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Remembering American Indian Movement founder Dennis Banks

Dennis Banks with one of his daughters on the steps of the Lincoln Memorial after the Longest Walk 5 reached Washington D.C. in July 2016. (Beverly Bidney)

Dennis Banks, a revered Native American activist of the 20th and 21st centuries, passed away at age 80 on Oct. 29. A member of the Ojibwa Tribe, Banks was laid to rest where he was born in 1937, at the Leech Lake Reservation in Minnesota.

Banks died from pneumonia he contracted after open heart surgery. His children and grandchildren announced his passing on his Facebook page:

“Our father Dennis J. Banks started his journey to the spirit world at 10:10 p.m. on Oct. 29, 2017. As he took his last breaths, Minoh sang him four songs for his journey. All the family who were present prayed over him and said our individual goodbyes. Then we proudly sang him the AIM song as his final send off.”

Banks visited the Big Cypress and Hollywood reservations in June 2016 while he was leading the 3,600-mile Longest Walk 5 from California to Washington D.C. to raise awareness about substance abuse and domestic violence in Indian Country.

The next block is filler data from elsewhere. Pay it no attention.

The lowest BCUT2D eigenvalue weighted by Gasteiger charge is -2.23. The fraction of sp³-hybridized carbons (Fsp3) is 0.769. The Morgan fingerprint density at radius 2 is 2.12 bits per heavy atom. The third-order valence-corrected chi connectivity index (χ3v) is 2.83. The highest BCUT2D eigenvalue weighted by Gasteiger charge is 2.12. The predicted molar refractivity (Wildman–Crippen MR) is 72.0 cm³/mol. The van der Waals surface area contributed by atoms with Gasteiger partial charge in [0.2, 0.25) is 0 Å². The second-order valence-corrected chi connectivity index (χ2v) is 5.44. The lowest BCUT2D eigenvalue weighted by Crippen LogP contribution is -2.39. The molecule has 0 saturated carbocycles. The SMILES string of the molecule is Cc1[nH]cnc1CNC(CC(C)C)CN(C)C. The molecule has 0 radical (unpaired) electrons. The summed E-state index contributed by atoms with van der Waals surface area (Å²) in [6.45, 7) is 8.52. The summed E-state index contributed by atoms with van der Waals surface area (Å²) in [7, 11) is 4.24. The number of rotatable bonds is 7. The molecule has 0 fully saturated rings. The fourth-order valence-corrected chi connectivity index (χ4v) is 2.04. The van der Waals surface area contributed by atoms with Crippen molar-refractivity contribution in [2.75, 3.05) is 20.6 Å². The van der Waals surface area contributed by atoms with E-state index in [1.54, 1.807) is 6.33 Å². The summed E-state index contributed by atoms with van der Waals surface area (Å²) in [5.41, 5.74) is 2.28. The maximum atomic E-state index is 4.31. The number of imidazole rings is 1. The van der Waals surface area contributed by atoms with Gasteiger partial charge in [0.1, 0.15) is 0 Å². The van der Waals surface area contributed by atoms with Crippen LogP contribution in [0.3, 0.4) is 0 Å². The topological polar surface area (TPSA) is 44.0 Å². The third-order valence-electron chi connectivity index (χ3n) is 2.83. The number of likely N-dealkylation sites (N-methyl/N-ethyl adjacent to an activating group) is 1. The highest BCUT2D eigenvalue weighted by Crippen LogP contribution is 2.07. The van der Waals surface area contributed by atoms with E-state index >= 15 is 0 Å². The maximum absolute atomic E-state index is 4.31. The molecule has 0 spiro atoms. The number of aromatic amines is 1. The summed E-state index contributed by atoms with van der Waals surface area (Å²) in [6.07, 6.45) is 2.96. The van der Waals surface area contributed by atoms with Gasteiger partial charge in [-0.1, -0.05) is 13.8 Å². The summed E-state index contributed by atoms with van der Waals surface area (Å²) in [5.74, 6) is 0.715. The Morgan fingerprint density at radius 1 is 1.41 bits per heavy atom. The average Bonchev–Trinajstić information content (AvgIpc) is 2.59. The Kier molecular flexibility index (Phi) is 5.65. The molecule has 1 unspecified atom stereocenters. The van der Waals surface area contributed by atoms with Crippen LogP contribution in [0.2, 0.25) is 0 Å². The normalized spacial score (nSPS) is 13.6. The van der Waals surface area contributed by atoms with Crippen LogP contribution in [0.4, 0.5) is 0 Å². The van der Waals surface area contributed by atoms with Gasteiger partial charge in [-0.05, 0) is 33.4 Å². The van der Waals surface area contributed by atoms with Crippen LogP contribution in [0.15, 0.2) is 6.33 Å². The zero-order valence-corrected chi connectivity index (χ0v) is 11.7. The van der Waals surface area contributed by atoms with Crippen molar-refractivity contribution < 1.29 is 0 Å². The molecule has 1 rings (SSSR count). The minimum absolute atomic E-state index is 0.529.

“Dennis Banks was a popular leader who fought for Native American rights, but he was unpopular outside of Indian Country,” said President Mitchell Cypress, who met with Banks in Big Cypress. “I was proud of him. We lost a great man and leader. He left this earth and I don’t know what he is going to start up there, but I’m sure it will be powerful. We have to carry on his message.”

In 1968, Banks co-founded the American Indian Movement with Russell Means to challenge the U.S. government’s exploitation of Native Americans. The group’s protests included a takeover of Alcatraz and the occupation of the Bureau of Indian Affairs building in Washington D.C. The 1973 71-day siege of Wounded Knee, where the U.S. Army slaughtered more than 250 Lakota Sioux in 1890, brought attention to the movement and cemented its place in history.

“His influence helped change America’s concept of Native Americans forever,” said Banks’ son-in-law Paul Collins during an address at a behavioral center earlier this year. “With the formation of AIM, the leaders and members brought to the forefront the massive abuse towards Native Americans. I first met Dennis when I was living on the Pine Ridge reservation and the Siege at Wounded Knee began. The world was watching and AIM was commanding their attention. The actions they took and the sacrifice they and other advocates made have given Native Americans the many opportunities that exist today.”

Banks and AIM also created the Longest Walk in 1978 to protest bills before Congress that would have eliminated all treaties between the U.S. government and tribal nations. By the time they reached Washington D.C., the one million signatures they gathered along the way were enough to prevent the bills from passing.